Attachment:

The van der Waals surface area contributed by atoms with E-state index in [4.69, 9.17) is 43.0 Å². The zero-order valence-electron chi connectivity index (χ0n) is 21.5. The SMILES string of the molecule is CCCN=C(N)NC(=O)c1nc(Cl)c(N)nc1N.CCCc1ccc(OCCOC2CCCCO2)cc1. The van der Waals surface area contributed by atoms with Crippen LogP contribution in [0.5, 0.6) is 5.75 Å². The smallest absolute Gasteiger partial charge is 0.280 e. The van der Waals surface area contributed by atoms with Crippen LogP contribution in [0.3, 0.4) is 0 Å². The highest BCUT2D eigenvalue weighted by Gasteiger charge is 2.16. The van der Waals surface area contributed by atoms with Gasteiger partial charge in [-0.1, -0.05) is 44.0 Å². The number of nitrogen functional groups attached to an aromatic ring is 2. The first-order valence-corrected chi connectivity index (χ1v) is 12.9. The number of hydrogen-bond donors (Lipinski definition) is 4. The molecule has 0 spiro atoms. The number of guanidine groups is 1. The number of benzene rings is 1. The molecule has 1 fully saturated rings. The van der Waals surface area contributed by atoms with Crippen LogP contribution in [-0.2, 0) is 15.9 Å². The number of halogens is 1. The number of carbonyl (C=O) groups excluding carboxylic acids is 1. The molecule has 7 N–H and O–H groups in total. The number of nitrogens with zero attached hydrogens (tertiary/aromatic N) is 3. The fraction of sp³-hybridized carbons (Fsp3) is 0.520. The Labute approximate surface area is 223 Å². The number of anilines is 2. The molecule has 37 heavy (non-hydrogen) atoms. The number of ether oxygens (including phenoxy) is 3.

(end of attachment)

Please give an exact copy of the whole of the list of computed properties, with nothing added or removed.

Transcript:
The van der Waals surface area contributed by atoms with E-state index in [4.69, 9.17) is 43.0 Å². The zero-order valence-electron chi connectivity index (χ0n) is 21.5. The SMILES string of the molecule is CCCN=C(N)NC(=O)c1nc(Cl)c(N)nc1N.CCCc1ccc(OCCOC2CCCCO2)cc1. The van der Waals surface area contributed by atoms with Crippen LogP contribution in [0.5, 0.6) is 5.75 Å². The smallest absolute Gasteiger partial charge is 0.280 e. The van der Waals surface area contributed by atoms with Crippen LogP contribution in [0.3, 0.4) is 0 Å². The highest BCUT2D eigenvalue weighted by Gasteiger charge is 2.16. The van der Waals surface area contributed by atoms with Gasteiger partial charge in [-0.1, -0.05) is 44.0 Å². The number of nitrogen functional groups attached to an aromatic ring is 2. The first-order valence-corrected chi connectivity index (χ1v) is 12.9. The number of hydrogen-bond donors (Lipinski definition) is 4. The molecule has 0 spiro atoms. The number of guanidine groups is 1. The number of benzene rings is 1. The molecule has 1 fully saturated rings. The van der Waals surface area contributed by atoms with Crippen LogP contribution in [-0.2, 0) is 15.9 Å². The number of halogens is 1. The number of carbonyl (C=O) groups excluding carboxylic acids is 1. The molecule has 7 N–H and O–H groups in total. The number of nitrogens with zero attached hydrogens (tertiary/aromatic N) is 3. The fraction of sp³-hybridized carbons (Fsp3) is 0.520. The Labute approximate surface area is 223 Å². The number of anilines is 2. The molecule has 37 heavy (non-hydrogen) atoms. The number of ether oxygens (including phenoxy) is 3.